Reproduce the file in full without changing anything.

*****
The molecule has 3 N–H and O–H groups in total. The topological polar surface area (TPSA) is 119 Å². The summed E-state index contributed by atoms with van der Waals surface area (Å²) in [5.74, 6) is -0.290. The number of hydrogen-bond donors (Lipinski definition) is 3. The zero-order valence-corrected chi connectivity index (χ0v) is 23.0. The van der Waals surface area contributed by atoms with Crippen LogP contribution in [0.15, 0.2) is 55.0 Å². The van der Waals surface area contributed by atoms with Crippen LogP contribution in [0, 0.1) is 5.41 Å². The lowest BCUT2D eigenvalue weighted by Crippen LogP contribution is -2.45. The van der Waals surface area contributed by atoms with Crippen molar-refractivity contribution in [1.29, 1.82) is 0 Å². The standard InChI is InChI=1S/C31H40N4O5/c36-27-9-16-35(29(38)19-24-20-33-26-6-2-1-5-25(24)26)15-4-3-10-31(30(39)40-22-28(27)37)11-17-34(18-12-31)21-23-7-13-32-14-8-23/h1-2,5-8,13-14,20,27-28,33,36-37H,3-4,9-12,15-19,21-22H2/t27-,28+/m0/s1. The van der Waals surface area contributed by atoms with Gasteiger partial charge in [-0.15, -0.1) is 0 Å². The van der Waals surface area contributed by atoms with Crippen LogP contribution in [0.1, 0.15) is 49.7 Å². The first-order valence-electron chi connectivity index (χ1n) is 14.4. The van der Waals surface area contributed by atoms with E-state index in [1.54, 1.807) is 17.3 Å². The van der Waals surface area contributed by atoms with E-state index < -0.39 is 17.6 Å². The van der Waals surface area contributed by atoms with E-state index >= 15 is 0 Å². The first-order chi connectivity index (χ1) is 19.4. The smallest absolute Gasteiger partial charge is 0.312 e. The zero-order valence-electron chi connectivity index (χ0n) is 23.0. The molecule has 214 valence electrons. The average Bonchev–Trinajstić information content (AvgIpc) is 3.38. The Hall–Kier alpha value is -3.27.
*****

The molecule has 3 N–H and O–H groups in total. The topological polar surface area (TPSA) is 119 Å². The summed E-state index contributed by atoms with van der Waals surface area (Å²) in [5.74, 6) is -0.290. The number of hydrogen-bond donors (Lipinski definition) is 3. The zero-order valence-corrected chi connectivity index (χ0v) is 23.0. The van der Waals surface area contributed by atoms with Crippen LogP contribution in [0.15, 0.2) is 55.0 Å². The van der Waals surface area contributed by atoms with Crippen LogP contribution in [0, 0.1) is 5.41 Å². The lowest BCUT2D eigenvalue weighted by Crippen LogP contribution is -2.45. The van der Waals surface area contributed by atoms with Crippen molar-refractivity contribution in [1.29, 1.82) is 0 Å². The standard InChI is InChI=1S/C31H40N4O5/c36-27-9-16-35(29(38)19-24-20-33-26-6-2-1-5-25(24)26)15-4-3-10-31(30(39)40-22-28(27)37)11-17-34(18-12-31)21-23-7-13-32-14-8-23/h1-2,5-8,13-14,20,27-28,33,36-37H,3-4,9-12,15-19,21-22H2/t27-,28+/m0/s1. The van der Waals surface area contributed by atoms with Gasteiger partial charge in [-0.15, -0.1) is 0 Å². The van der Waals surface area contributed by atoms with Crippen LogP contribution in [0.1, 0.15) is 49.7 Å². The first-order valence-electron chi connectivity index (χ1n) is 14.4. The van der Waals surface area contributed by atoms with E-state index in [1.54, 1.807) is 17.3 Å². The van der Waals surface area contributed by atoms with E-state index < -0.39 is 17.6 Å². The van der Waals surface area contributed by atoms with E-state index >= 15 is 0 Å². The first-order chi connectivity index (χ1) is 19.4. The smallest absolute Gasteiger partial charge is 0.312 e. The zero-order valence-electron chi connectivity index (χ0n) is 23.0. The molecule has 214 valence electrons. The average Bonchev–Trinajstić information content (AvgIpc) is 3.38. The Hall–Kier alpha value is -3.27.